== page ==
Posted by: Ken A Locke | January 12, 2015

Finding Home Run Pizza

Our son recently asked Grandma and Grandpa if we could go to Home Run Pizza.  This restaurant was a staple of our early visits to Bartlesville, OK.  They had a buffet, and basic salad bar, and would make pizza to the specifics of the customer asking.  It was not a huge place, it was not a chain, and the pizza was just what Jacob loved.  We had not gone there in years, so it was fun and nostalgic that he asked if we could go there.  Jacob, being the middle child, does not ask for much, and when he does ask, it is not very loud.

It turns out that Home Run pizza had closed some time ago.  The question really being asked was, ‘can we go somewhere to eat pizza, laugh, enjoy each other’s company, and relive old times’?  Although no one said that exact phrase out loud, the sentiment that pulls us together through history is an unseen, yet urgent, current in the river of our lives. Can we recapture the sepia of our youth?

Friends who shared a weekend at the lake – they never forget what happened, who did what, how much fun it was, the campfires and stories into the night.  Camping trips up into the mountains – do you still remember what you gave up to get what you gained?  We traded comfort for challenge and accomplishment.  The policy at Philmont Scout Ranch is to ‘human sump’ the dinner dishes – basically swirl water in our cooking pot after cooking and then drink that water. The thought of that gross water ruining the taste of dinner will never go away.  Did it get cold at night? A few of us camped by the Great Sand Dunes one January to commemorate Pike’s journey through that area200 years earlier.  We slept with our water bottles so we would have water, and not ice, in the morning.  Did a tent pole break?  My lover had to repair a tent pole with Band-Aids once so we could put the tent up in New Mexico.  A grin unchains my face at the memory of those times.

We all remember once in a lifetime trips; those are understandable.  Paris in July with the sun setting through the Arc de Triomphe?  Amsterdam at the Anne Frank House with on a cool, sunny morning?  The high-speed train (224 km/h – seems fast) between Koln and Paris – we repeat to this day what I said THAT day, ‘wow, this baby HAULS’?  The indescribable power of the water over the Falls at Niagara?  ALL of those memories are indelible – a reference point to take one back in an instant.  Surely you have a stuffed accordion file of these same recollections.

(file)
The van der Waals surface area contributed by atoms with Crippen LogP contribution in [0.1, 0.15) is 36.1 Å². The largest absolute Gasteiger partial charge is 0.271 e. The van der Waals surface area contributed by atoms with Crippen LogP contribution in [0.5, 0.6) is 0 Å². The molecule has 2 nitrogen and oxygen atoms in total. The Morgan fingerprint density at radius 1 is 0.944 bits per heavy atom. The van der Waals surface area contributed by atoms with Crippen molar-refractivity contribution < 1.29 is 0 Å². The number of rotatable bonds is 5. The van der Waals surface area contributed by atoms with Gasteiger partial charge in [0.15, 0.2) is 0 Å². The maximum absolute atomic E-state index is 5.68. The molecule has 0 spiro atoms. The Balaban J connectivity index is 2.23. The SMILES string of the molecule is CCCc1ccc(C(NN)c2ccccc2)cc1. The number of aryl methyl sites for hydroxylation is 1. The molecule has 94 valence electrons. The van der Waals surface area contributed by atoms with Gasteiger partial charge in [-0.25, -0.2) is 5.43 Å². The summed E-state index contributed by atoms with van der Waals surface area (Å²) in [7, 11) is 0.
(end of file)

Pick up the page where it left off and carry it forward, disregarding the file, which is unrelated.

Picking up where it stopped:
Perhaps you have read or listened to someone describe the approach to filling your life with the “fill this jar with rocks, pebbles, sand, and water” allegory.  Only a few huge rocks fit (God, family, work), then some pebbles fit (friends, outreach, neighbors), sand (hobbies, diet, exercise), top off with water (breathing, storytelling, video games).  Your jar is not truly full until the water has risen to the top.  Listeners are amazed that they can fit so much into their lives when they decide what size rock each thing in their life should be.

A request for Home Run Pizza is a hearkening to the smaller stones of our lives – the ones you pour into the jar AFTER you put the biggest building blocks of your life in.   It calls us to think of the daily joys we share together.  It is not the grandiose, or the majestic, or the life-defining memory.  By its very normalcy, this indeed is the sinew that builds our family, our ties, and our love for each other.  Once we find a point of commonality, our tribe – be it blood relatives or friends – uses that memory as cement or bungee cord or twine or superglue to pull closer and grow stronger.

Our visit was full of enduring traditions; we like sitting in the TV room watching movies that we choose together, having dinner in the dining room, sharing a few gifts.  We did clear new ground for growth – we finally went to the Phillips 66 Museum where grandpa worked for many years.  There is a picture of him with his crew of aviation gas salesman and the planes they flew to reach their customer base.  It is good for the grandkids to see what their people have done.  He is from that generation that will never bring it up, let alone brag about it.

I cannot help but think that when we passed on the opportunity to find a NEW pizza place with the grandparents, we may have missed a chance at a new tradition.  If, per chance, a voice asks about that ‘old pizza place we used to go to’, perhaps we should listen.

It could fill the jar in a whole new way.


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